> > I have just read Atkinson's article, including the supplementary materials
> -
> > the supplementary materials for a Science or Nature article are essential
> > reading, because the actual article is too short to be more than just a
> long
> > abstract for the real paper.
> >
> > A number of linguists, here on Funknet just now but also in the comments
> > section of the NY Times article by Nicholas Wade, have pointed out
> languages
> > that are at a substantial distance from Africa but have large phoneme
> > inventories as evidence against the hypothesis. It is worth putting this in
> > context of what the paper actually says:
> >
> > "We expect the number of phonemes present in a language today to reflect
> past
> > phoneme inventory size, combined with complex group dynamic processes
> driving
> > relative rates of merging, splitting and borrowing of phonemes. Many
> > factors are likely to influence the rates at which these processes occur,
> and
> > their relative rates will determine the trajectory of phonemic diversity in
> a
> > language
> > through time." (supplementary materials, p. 8)
> >
> > "It is worth noting that fitting a serial founder effect model to phoneme
> > inventory data
> > describes an inherently stochastic (probabilistic) process and does not
> > entail that
> > phonemic diversity is entirely determined by population size via a serial
> > founder
> > effect. Distance from the best-fit origin in Africa and population size are
> > shown to be
> > significant predictors of phonemic diversity, explaining approximately 30%
> of
> > global
> > variation, but other sociolinguistic processes and more recent population
> > movements clearly also play a role. Neither of these factors are expected
> to
> > systematically bias results to produce the observed global cline in
> phonemic
> > diversity."
> > (supplementary materials, p. 11)
> >
> > "In a general linear model,
> > language family as a factor explains 50% of the variance in phonemic
> > diversity
> > (adjusted r-squared=0.502, df=49, p<0.001) and 48% of the variance in
> > phonemic
> > diversity across the largest 10 families (adjusted r-squared=0.476, df=9,
> > p<0.001).
> > This level of conservation within major language families indicates that
> > robust
> > statistical patterns in global phonemic diversity can persist for many
> > millennia and
> > could plausibly reflect a time scale on the order of the African exodus."
> > (supplementary materials, p. 7)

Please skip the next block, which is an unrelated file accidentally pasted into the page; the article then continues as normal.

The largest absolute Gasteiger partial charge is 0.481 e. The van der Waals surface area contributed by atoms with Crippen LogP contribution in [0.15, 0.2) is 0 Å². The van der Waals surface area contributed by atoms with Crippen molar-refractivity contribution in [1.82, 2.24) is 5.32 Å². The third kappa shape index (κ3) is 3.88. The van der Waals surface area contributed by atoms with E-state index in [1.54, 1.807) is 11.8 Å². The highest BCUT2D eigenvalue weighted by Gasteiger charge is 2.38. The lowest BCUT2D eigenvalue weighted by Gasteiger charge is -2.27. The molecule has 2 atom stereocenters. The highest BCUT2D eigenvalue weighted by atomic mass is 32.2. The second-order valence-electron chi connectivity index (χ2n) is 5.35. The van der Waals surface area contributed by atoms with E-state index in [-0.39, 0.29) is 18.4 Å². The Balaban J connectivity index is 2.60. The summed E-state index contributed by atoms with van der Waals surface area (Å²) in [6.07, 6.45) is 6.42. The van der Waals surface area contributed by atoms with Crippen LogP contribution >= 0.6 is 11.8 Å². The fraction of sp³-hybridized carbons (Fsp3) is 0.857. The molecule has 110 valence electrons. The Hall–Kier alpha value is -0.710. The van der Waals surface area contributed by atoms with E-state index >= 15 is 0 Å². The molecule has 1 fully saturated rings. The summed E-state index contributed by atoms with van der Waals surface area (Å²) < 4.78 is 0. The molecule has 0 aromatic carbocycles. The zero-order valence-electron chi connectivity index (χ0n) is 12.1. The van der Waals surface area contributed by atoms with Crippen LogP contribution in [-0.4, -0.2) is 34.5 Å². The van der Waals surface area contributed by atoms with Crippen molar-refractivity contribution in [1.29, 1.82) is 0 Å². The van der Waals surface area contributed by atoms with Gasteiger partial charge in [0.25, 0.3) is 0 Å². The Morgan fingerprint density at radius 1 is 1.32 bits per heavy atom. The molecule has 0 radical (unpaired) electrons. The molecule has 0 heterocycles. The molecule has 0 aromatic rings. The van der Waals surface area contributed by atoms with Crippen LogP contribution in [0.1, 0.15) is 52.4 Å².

> >
> > In other words, Atkinson argues that distance from Africa is only one of
> many
> > factors accounting for phoneme inventory size, and explains only part of
> the
> > variance in phoneme inventory size. The conclusion of the main article
> states
> > that distance from Africa explains 19% of the variation in phonemic
> diversity
> > (p. 348). Population size (also documented by Hay & Bauer, Language 2007)
> > explains another part, and language family explains yet another, quite
> large,
> > part of variation in phoneme inventory size. These statistical models are
> > examples of the competing motivation models that many functionalists argue
> > for. The point of the article is that there is still a signal of an African
> > phylogenetic origin of modern human language in the geographical
> distribution
> > of this typological trait.
> >
> > Atkinson offers an explanation based on the small size of founder
> populations
> > leading to the reduction of phoneme inventories, in turned based on the
> > correlation between population size and phoneme inventory. So the
> explanation
> > is in turn based on whatever explanation is offered for the latter
> > correlation. That is the most interesting and most problematic part of the
> > whole story, in my opinion. Atkinson presents an implausible explanation on
> > p. 3 of the supplementary materials, but the more extended discussion on
> pp.
> > 8-10 is better. Hay and Bauer do not endorse any specific explanation, but
> > suggest that in small social networks context allows more ambiguity to
> exist
> > (hence fewer phonemes are necessary), and exposure to a larger number of
> > interlocutors may enhance the creation and maintenance of a larger number
> of
> > phonemic distinctions, citing respectively social network theories and
> > frequency- and exemplar-based theories of phonology.
> >
> > Atkinson's conclusion seems reasonable to me. The statistical signal seems
> > robust, even if we have difficulty in explaining it. I encourage you to
> read
> > the article and supplementary materials and judge for yourself.
> >
> > Bill
> >
> >